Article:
two or don’t separate out those two questions clearly enough. So I think a great deal of the ah, legacy
of his opinion in Morrison versus Olson is attributable to the style, but none of that
should obscure the substance underneath it. He was putting forward an enormously powerful
vision about maybe the single most important feature of the United States Constitution,
the allocation of power, how people exercise power, how the exercise of power is controlled. It is one of those opinions in our constitutional
literature that people read and then they understand more about why we are free today. In the dictatorships of the modern world,
bills of rights are a dime a dozen. What makes ours work is a governmental structure,
a Constitution of government designed by 55 extraordinarily wise national leaders over
the course of a four-month convention 200 years ago last summer. Today’s decision, which departs from the text
of the Constitution and gives no reason for the departure except that a majority of this
court does not think that the power taken away from the President was too much, is not
in my view the operation of the government of laws that the Constitution intended. Indeed, it does not seem to me to be the operation
of a government of laws at all.

70 Comments

  • bill thompson

    Ode to the Great Justice Antonin Scalia.
    You were ONE of Very Great people to grace our planet with your Greatness, Ethics, Wisdom and morals.
    I still believe the left MURDERED him, so they could appoint their cronies.

  • Robert Campbell

    For once Youtube recommended something worthwhile. Congress does not need an extra-Constitutional prosecutor to remove the POTUS. They need a simple majority to file articles in the House and 2/3 vote in the Senate. As usual, Scalia was right.

  • GizmoMaltese

    Nixon would never have been impeached without a special prosecutor. Scalia's opinion allows the executive branch to be totally corrupt unless overwhelming evidence to impeach emerges outside of a proper investigation.

  • Amir El-Aswad

    Lol. Leave it to the Federalist Society to complain about the Executive having no checks on its power. Y’all know we used our precious guns to end our ties to monarchy right? The whole freedom thing? Yeah, doesn’t really work when you’re subservient to a tyrant..

  • Noah James Wescombe

    How I missed that the Federalist Society has a Youtube channel is beyond me… how brilliant. Thanks YT algorithm. And an informative video.

  • Aeneas C. Stamos

    Scalia was one of the giants of American Jurisprudence. He understood the meaning and the function of our constitution. May he Rest In Peace.

  • Darrell Johnson

    Special councils have wasted hundreds of millions without bringing charges with severe penalties this is fraud of taxpayers as hundreds of investigations to nowhere is stupid illogical criminal courts gets better results per dollar

  • S.M.

    “They didn’t give any thought?” Of fucking course they did. It’s a simple and glaring problem in the system that they created.

  • Roi

    Scalia knew that a special counsel is and was a side show. Justice Dept serves at the pleasure of the prez, congress may impeach the prez if they feel the prez has fired someone as a means of cover up.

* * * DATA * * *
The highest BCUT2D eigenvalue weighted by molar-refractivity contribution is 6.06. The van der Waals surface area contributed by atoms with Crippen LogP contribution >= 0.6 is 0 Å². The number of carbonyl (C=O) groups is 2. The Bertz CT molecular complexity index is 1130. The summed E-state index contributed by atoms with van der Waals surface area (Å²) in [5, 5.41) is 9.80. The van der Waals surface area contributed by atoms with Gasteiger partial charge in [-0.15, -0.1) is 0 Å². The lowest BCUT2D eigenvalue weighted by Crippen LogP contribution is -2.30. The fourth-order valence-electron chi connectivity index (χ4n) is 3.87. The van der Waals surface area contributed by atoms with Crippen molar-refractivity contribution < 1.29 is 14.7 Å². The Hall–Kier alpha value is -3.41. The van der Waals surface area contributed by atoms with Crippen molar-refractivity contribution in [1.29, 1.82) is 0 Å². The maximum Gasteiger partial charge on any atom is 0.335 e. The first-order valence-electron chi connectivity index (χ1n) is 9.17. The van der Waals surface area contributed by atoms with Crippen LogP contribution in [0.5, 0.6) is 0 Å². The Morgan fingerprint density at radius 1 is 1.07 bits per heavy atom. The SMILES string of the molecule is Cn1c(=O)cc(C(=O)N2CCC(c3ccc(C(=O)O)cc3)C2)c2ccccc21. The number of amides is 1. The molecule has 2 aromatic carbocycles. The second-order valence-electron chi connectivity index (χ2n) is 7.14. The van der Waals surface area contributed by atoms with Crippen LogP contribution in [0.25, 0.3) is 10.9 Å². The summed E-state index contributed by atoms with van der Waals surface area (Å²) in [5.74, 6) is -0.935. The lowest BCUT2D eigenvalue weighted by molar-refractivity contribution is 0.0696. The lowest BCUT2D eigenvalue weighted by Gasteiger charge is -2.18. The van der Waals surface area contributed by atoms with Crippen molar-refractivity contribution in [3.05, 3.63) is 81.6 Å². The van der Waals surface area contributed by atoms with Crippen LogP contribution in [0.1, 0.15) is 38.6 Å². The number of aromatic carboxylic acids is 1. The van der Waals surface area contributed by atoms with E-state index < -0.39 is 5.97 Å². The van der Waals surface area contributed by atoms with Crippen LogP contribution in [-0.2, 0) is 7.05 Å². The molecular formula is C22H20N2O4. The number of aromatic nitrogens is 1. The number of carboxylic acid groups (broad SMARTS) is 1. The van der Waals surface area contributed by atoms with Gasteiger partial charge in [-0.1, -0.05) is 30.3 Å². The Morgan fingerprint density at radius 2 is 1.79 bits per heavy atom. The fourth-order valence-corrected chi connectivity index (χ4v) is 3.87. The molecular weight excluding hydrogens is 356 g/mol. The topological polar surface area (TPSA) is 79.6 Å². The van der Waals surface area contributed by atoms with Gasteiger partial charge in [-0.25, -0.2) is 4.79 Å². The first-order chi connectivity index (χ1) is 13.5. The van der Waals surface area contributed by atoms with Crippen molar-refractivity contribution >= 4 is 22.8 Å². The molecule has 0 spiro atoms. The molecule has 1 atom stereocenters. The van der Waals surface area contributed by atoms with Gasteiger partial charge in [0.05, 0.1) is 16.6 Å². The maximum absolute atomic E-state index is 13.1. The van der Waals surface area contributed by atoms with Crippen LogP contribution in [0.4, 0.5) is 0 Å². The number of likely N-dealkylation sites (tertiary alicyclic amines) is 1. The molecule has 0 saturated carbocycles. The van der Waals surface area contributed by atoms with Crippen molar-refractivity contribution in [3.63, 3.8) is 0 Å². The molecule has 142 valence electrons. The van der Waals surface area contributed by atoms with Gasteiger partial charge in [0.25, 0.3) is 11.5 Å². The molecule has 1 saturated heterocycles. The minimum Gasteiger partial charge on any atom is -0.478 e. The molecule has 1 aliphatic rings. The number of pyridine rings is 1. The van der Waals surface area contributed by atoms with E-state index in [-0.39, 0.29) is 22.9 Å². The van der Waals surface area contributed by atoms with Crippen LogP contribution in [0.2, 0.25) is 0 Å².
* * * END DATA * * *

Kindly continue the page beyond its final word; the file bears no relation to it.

• Paul G

    Scalia, the greatest of our age and we will never see his kind again. His detractors here seem small indeed and completely out of tune with the plain meaning of our laws. The Congress can investigate and gather evidence and they can impeach. They can not use the executive branch to do it.

  • Geedis

    One thing Scalia understood was the danger giving govenment power to non-elected groups. These organizations are the most vulnerable to corruption.

  • Evgeny Stolyarov

    what we need is for congress to be able to create these councils and end them, not the prez, because it's congress deciding whether to impeach the prez, not the opposite way around

  • Eric Copenhaver

    I feel like I have been misled by years of opinions about the law, and I have only myself to blame for not looking, and searching out the truth for myself.

    I'm young enough (misled enough?) to not even remember this court case. Yet, in Justice Scalia's words I hear a voice, a mind, similar to my own, and I grew up hating the conservatives for all kinds of ascribed trespasses on the 'rights' of individuals!

    Only now do I see who is really doing the trespassing…

  • Duper's Delight

    And today we see his reason. Mueller is a political weapon used to investigate a crime that does not exist and cover up crimes that do exist.

  • Joe Vartanian

    I remember when Judge Scalia came to my law school he humbly said that being a Supreme Court Justice did not give him the right to make law and come up with justifications in the Constitution that weren't there. And then some doof in the class, who clearly did not like Scalia's opinions, told Scalia that Scalia was "wise" and therefore DID have that right. Dude was clearly oblivious to the fact that he's saying someone he disagrees with (Scalia) should unilaterally impose laws on all of us. That was the moment when I understood the deep flaw in leftist thinking about the Constitution.

  • Karl Karlson

    Separation of powers , congress may impeach but it may not set up a special council .. Now if the council is part of the DOJ that is the executive and the President is in charge of that simple

  • moxin87